conceived question, I was disturbed by
a humming noise. I glanced around
to ascertain the cause. Young men,
ordinarily laconical, had become quite
loquacious; and my natural curiosity
still causes me to wonder what topic
of discussion could have been so inter-
esting to them. But the humming
noise was nOt entirely engendered by
the conversation of the young men.
The sweet voices of charming young
ladies were audiable in spite of the
course sounds emanating from the
throats of their male associates. What
were they talking about? The old
adage "women are puzzles" still holds
good. So why try to account for their
conduct?
I merely ask: Is the evidence cited
favorable to the honor system?
The recent honor system agitation
has aroused a great deal of discussion.
Some have remarked that in no case
would they report another discovered
cheating; others have said that if it
was absolutely necessary in order to
pass an examination, they would cheat
tnder any system. How is it proposed
to deal with these classes under the

But the advocates of the honor sys-
tem exclaim it shocks their finer
senses to have to take an examina-
tion under supervision. It follows
that' it must pain them much to be
amenable to the regulations of so-
ciety.
A. J. ROGOSKI, '18L.
"LEGAL EDUCATION" BULLETIN
IS WORK OF DEAN K. M. BATES
The United States Commissioner of
Education circulated during the latter
part of the week a bulletin on "Legal
Education," which was written by

Dean He
school, at

nry M. Bates,
t the request of

of the Law
the education

department.
The bulletin is included in the com-
missioner's yearly report. It points
out the present trend of the shifting
of preparation for the bar, from the
law office to the law school, and then
shows the growth of law schools over
the country and their curriculum
problems.
It also points out the raising of
standards prevalent over the country
for entrance to the bar.
Try a Michigan Daily Want Ad.

El I l

- HOP

1917

ry

,

Flowers by Wire to Alf the World.

0

r++R'

N'

i

&.rLomen

I

LII

'verin will meet at 7:30 oclock this
ing at the Gamma Phi Beta house.
ee club will hold its regular re-
sal at 5 o'clock this afternoon, in
hi Caswell Angell hall.
ere will be an odd-even basket
game at 4:50 o'clock Wednesday
aoon.
rls who are taking required gym-
.m work must have si.gned up for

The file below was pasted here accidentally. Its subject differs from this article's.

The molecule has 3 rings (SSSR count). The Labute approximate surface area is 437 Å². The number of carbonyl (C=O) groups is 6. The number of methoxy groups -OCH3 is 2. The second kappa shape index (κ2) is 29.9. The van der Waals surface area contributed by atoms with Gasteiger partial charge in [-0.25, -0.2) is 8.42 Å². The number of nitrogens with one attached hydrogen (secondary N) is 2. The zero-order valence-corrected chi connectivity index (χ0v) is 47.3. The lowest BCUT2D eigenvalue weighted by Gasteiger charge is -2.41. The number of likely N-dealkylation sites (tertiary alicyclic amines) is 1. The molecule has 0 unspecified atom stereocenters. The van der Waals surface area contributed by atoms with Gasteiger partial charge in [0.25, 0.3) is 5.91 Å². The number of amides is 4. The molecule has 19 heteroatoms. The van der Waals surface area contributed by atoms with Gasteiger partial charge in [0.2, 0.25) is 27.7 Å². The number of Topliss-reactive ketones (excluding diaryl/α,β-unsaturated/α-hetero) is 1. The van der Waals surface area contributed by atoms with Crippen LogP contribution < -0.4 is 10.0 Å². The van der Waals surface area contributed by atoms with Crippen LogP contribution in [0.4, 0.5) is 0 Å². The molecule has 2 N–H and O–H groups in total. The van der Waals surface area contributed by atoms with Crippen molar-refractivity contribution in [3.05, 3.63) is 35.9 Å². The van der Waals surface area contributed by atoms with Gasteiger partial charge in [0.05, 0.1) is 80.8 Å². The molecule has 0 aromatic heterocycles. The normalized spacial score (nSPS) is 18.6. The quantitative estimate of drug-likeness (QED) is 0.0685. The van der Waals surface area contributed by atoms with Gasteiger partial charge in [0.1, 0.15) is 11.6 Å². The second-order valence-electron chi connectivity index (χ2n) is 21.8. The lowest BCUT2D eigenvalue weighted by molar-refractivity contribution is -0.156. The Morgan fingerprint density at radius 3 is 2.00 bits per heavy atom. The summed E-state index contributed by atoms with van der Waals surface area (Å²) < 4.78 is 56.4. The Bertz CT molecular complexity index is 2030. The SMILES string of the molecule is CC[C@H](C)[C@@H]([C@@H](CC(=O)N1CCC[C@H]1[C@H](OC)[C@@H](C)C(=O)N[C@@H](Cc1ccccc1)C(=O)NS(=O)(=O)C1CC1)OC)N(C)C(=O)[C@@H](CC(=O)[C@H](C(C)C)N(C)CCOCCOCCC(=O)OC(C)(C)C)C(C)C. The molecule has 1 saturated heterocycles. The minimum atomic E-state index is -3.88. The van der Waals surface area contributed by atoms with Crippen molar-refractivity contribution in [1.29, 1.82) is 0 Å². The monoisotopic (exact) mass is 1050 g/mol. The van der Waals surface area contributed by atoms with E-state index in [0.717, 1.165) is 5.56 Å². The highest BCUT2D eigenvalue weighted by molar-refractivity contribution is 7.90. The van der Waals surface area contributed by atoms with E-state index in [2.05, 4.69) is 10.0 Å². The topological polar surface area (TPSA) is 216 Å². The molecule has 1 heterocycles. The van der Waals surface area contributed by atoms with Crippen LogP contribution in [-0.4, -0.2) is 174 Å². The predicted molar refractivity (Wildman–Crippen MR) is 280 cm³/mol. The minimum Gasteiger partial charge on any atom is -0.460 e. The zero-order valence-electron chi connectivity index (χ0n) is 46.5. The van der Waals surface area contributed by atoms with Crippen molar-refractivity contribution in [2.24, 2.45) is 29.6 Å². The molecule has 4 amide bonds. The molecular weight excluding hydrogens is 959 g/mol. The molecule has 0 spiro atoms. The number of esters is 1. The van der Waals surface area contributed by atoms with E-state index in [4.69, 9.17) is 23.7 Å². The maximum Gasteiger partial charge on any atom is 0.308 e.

ire examinations by 6 9'clock to-
or credit will be forfeited.
an Myra B. Jordan will be at
to college women from 3 to 6
k this afternoon, at 1215 Hill
Elsie Seelye Pratt will be at
to college women from 4 to 6
k this afternoon, at 311% South
street.
ssors Give Extension Lecturesl
f. J. S. Reeves will speak in+
nseh tonight on the "Commission
of Government."
uth American Relations" was the1
ct of a lecture given by Prof. W.
tiurz at the Y. W. C. A. in De-
.ast night.t
ruary's new records are now onI
at Allmendinger's Music Shop.e
. Liberty St. - 20-tfX

Brandegee -Kincaid Clothes
"Inky Worsted" and "Snowy Linen"

a variation from the usual
having a half hour address

plan of
by one

man, and instead there will be two 15
minute talks on the same subject, "A
Sound Mind in a Sound Body."
Dean Effinger will ' speak on "A
Sound Mind," while Dr. Cummings, of
the health service, will have for his
subject, "A Sound Body." The entire
class is expected to attend the as-
sembly.
Menorah Society Elects New Officers
At their last meeting of this semes-
ter held Sunday evening in Newberry
hall, members of the Michigan Men-
orah society elected the following ofil-
cers for the second semester: Presi-
dent, Charles L. Kaufman, '19L; vice-
president, Rebecca Greenburg, '19;'
secretary, Irwin I. Cohn, '17L; treas-
urer, Earl Wiener, '18L; members of
the administrative board, Abraham J.
Gornetzky, '17-'19L, and Jacob M.
Braude, '18; librarian, Ida Mines, '20;
and local editor to the Menorah Jour-
nal, Abraham J. Levin, '16-'19L..

We carry every big and little needful of Correct Evening
Dress, from our "College Chap Eton" Link Button Swallow-
tail Suit to Link Sleeve Buttons for your White Pique Shirt.
White Waistcoats, Silk Hats, Silk Hose, Dress Neckwear,
Silk Mufflers, Dress Gloves, Dress Shirts-Pique and Fancy
Stripe, Pique, and Jewel sets.
We can fit you out complete for The Hop, a pleasure to
show you our complete line from Suit to Hose.

"What would become of the work-
ing man? He'd be sent out to work
some place," said a hurried Chicago
debater Friday night. That's the hor-
rible fate we all want to avoid.
Paper is scarce, but the Germans
will find a "scrap" of it if they decide
to go through Switzerland.
to go through Switerland.
Cheering hot chocolate that will
please the most critical, served with
whipped cream and wafers. Bloom-
fields. N. University. 21-23-13-14
The Greatest Shirt in the World-
the Manhattan-at Sale Prices.. Reule.
Conlin-Fiegel Co.. 200-202 Main St.

honor system?
- Society finds it necessary to police
large cities and small hamlets alike.
It would be an ideal society in which
this was not required. So would the
honor system be ideal if there would
be no infraction of its rules. But ideal
it must remain. For the same reason
that centers of population are policed,
examinations ought to be supervised.

Tinker Company
Clothes, Furnishings and Hats
FOR PARTICULAR PRESSERS

342 S. State St.,

Cor. S. State and William Sts.

We make a specialty of new Dress Suits for Rental